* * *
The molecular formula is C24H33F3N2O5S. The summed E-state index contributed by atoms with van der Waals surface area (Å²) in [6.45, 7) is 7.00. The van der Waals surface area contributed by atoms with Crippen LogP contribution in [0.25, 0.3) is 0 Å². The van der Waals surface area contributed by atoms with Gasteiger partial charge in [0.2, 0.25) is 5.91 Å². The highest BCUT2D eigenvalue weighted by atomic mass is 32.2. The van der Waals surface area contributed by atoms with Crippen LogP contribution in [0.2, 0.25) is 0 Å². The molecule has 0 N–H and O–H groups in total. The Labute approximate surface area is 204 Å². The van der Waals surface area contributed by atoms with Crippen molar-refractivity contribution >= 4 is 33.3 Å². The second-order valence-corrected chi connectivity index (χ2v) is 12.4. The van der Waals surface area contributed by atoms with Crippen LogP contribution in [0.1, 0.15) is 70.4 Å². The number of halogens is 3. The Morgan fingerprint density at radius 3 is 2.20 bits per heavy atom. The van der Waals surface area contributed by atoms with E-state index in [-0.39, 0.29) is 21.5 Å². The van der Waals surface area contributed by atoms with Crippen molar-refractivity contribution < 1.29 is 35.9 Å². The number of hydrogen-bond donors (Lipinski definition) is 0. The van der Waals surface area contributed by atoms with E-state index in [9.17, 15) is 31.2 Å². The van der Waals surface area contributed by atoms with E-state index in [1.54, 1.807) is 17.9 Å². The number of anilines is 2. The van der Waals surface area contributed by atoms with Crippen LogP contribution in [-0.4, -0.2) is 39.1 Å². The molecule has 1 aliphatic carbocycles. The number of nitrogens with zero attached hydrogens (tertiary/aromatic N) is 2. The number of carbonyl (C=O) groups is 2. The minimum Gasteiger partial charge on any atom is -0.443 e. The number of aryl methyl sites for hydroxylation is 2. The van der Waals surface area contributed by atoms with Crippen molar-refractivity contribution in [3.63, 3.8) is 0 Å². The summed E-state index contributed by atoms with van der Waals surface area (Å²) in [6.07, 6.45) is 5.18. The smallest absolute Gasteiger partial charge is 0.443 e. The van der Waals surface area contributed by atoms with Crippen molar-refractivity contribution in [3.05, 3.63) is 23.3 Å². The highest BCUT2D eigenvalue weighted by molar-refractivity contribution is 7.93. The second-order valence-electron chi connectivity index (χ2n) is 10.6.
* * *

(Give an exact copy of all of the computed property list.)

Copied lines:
The molecular formula is C24H33F3N2O5S. The summed E-state index contributed by atoms with van der Waals surface area (Å²) in [6.45, 7) is 7.00. The van der Waals surface area contributed by atoms with Crippen LogP contribution in [0.25, 0.3) is 0 Å². The van der Waals surface area contributed by atoms with Gasteiger partial charge in [0.2, 0.25) is 5.91 Å². The highest BCUT2D eigenvalue weighted by atomic mass is 32.2. The van der Waals surface area contributed by atoms with Crippen LogP contribution in [0.2, 0.25) is 0 Å². The molecule has 0 N–H and O–H groups in total. The Labute approximate surface area is 204 Å². The van der Waals surface area contributed by atoms with Crippen molar-refractivity contribution >= 4 is 33.3 Å². The second-order valence-corrected chi connectivity index (χ2v) is 12.4. The van der Waals surface area contributed by atoms with Crippen LogP contribution in [0.1, 0.15) is 70.4 Å². The number of halogens is 3. The Morgan fingerprint density at radius 3 is 2.20 bits per heavy atom. The van der Waals surface area contributed by atoms with E-state index in [-0.39, 0.29) is 21.5 Å². The van der Waals surface area contributed by atoms with Crippen molar-refractivity contribution < 1.29 is 35.9 Å². The number of hydrogen-bond donors (Lipinski definition) is 0. The van der Waals surface area contributed by atoms with E-state index in [9.17, 15) is 31.2 Å². The van der Waals surface area contributed by atoms with E-state index in [1.54, 1.807) is 17.9 Å². The number of anilines is 2. The van der Waals surface area contributed by atoms with Crippen LogP contribution in [-0.4, -0.2) is 39.1 Å². The molecule has 1 aliphatic carbocycles. The number of nitrogens with zero attached hydrogens (tertiary/aromatic N) is 2. The number of carbonyl (C=O) groups is 2. The minimum Gasteiger partial charge on any atom is -0.443 e. The number of aryl methyl sites for hydroxylation is 2. The van der Waals surface area contributed by atoms with Crippen molar-refractivity contribution in [3.63, 3.8) is 0 Å². The summed E-state index contributed by atoms with van der Waals surface area (Å²) in [6.07, 6.45) is 5.18. The smallest absolute Gasteiger partial charge is 0.443 e. The van der Waals surface area contributed by atoms with Crippen molar-refractivity contribution in [3.05, 3.63) is 23.3 Å². The highest BCUT2D eigenvalue weighted by molar-refractivity contribution is 7.93. The second-order valence-electron chi connectivity index (χ2n) is 10.6.